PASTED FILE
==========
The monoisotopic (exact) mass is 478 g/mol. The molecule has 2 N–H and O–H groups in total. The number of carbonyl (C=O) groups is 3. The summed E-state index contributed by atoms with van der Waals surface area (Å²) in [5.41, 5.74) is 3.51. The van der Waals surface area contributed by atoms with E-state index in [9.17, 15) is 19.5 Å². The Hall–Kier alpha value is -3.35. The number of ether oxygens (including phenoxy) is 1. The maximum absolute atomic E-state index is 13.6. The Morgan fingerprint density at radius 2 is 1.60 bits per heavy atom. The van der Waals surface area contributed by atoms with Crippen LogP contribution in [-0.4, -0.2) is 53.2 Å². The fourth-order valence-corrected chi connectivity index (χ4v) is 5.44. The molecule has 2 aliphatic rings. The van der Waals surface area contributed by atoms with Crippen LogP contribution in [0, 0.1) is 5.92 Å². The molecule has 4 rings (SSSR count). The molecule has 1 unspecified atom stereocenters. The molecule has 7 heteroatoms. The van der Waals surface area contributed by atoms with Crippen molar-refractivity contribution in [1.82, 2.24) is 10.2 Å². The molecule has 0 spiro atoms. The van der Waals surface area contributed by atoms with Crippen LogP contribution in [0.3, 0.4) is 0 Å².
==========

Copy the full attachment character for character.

The monoisotopic (exact) mass is 478 g/mol. The molecule has 2 N–H and O–H groups in total. The number of carbonyl (C=O) groups is 3. The summed E-state index contributed by atoms with van der Waals surface area (Å²) in [5.41, 5.74) is 3.51. The van der Waals surface area contributed by atoms with E-state index in [9.17, 15) is 19.5 Å². The Hall–Kier alpha value is -3.35. The number of ether oxygens (including phenoxy) is 1. The maximum absolute atomic E-state index is 13.6. The Morgan fingerprint density at radius 2 is 1.60 bits per heavy atom. The van der Waals surface area contributed by atoms with Crippen LogP contribution in [-0.4, -0.2) is 53.2 Å². The fourth-order valence-corrected chi connectivity index (χ4v) is 5.44. The molecule has 2 aliphatic rings. The van der Waals surface area contributed by atoms with Crippen LogP contribution in [0, 0.1) is 5.92 Å². The molecule has 4 rings (SSSR count). The molecule has 1 unspecified atom stereocenters. The molecule has 7 heteroatoms. The van der Waals surface area contributed by atoms with Crippen molar-refractivity contribution in [1.82, 2.24) is 10.2 Å². The molecule has 0 spiro atoms. The van der Waals surface area contributed by atoms with Crippen LogP contribution in [0.3, 0.4) is 0 Å².